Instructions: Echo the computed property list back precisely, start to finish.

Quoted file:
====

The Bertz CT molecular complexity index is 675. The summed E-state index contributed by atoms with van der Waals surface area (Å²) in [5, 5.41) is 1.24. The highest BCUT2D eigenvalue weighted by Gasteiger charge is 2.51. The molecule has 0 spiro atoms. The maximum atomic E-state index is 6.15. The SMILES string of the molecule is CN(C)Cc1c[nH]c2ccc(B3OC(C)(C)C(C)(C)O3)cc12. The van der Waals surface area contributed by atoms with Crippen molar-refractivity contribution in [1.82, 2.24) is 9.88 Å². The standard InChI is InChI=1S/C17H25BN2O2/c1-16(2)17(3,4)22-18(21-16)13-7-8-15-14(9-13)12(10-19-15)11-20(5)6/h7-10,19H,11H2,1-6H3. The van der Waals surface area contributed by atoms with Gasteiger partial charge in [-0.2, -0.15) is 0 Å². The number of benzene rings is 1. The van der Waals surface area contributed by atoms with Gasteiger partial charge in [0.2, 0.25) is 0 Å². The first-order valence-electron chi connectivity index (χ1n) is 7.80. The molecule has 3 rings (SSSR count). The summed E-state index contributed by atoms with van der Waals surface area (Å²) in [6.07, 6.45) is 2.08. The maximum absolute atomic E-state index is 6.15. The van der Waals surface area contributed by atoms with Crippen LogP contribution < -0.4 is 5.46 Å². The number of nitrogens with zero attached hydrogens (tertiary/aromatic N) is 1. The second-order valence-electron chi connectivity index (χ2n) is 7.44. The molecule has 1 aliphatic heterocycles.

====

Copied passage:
The Bertz CT molecular complexity index is 675. The summed E-state index contributed by atoms with van der Waals surface area (Å²) in [5, 5.41) is 1.24. The highest BCUT2D eigenvalue weighted by Gasteiger charge is 2.51. The molecule has 0 spiro atoms. The maximum atomic E-state index is 6.15. The SMILES string of the molecule is CN(C)Cc1c[nH]c2ccc(B3OC(C)(C)C(C)(C)O3)cc12. The van der Waals surface area contributed by atoms with Crippen molar-refractivity contribution in [1.82, 2.24) is 9.88 Å². The standard InChI is InChI=1S/C17H25BN2O2/c1-16(2)17(3,4)22-18(21-16)13-7-8-15-14(9-13)12(10-19-15)11-20(5)6/h7-10,19H,11H2,1-6H3. The van der Waals surface area contributed by atoms with Gasteiger partial charge in [-0.2, -0.15) is 0 Å². The number of benzene rings is 1. The van der Waals surface area contributed by atoms with Gasteiger partial charge in [0.2, 0.25) is 0 Å². The first-order valence-electron chi connectivity index (χ1n) is 7.80. The molecule has 3 rings (SSSR count). The summed E-state index contributed by atoms with van der Waals surface area (Å²) in [6.07, 6.45) is 2.08. The maximum absolute atomic E-state index is 6.15. The van der Waals surface area contributed by atoms with Crippen LogP contribution < -0.4 is 5.46 Å². The number of nitrogens with zero attached hydrogens (tertiary/aromatic N) is 1. The second-order valence-electron chi connectivity index (χ2n) is 7.44. The molecule has 1 aliphatic heterocycles.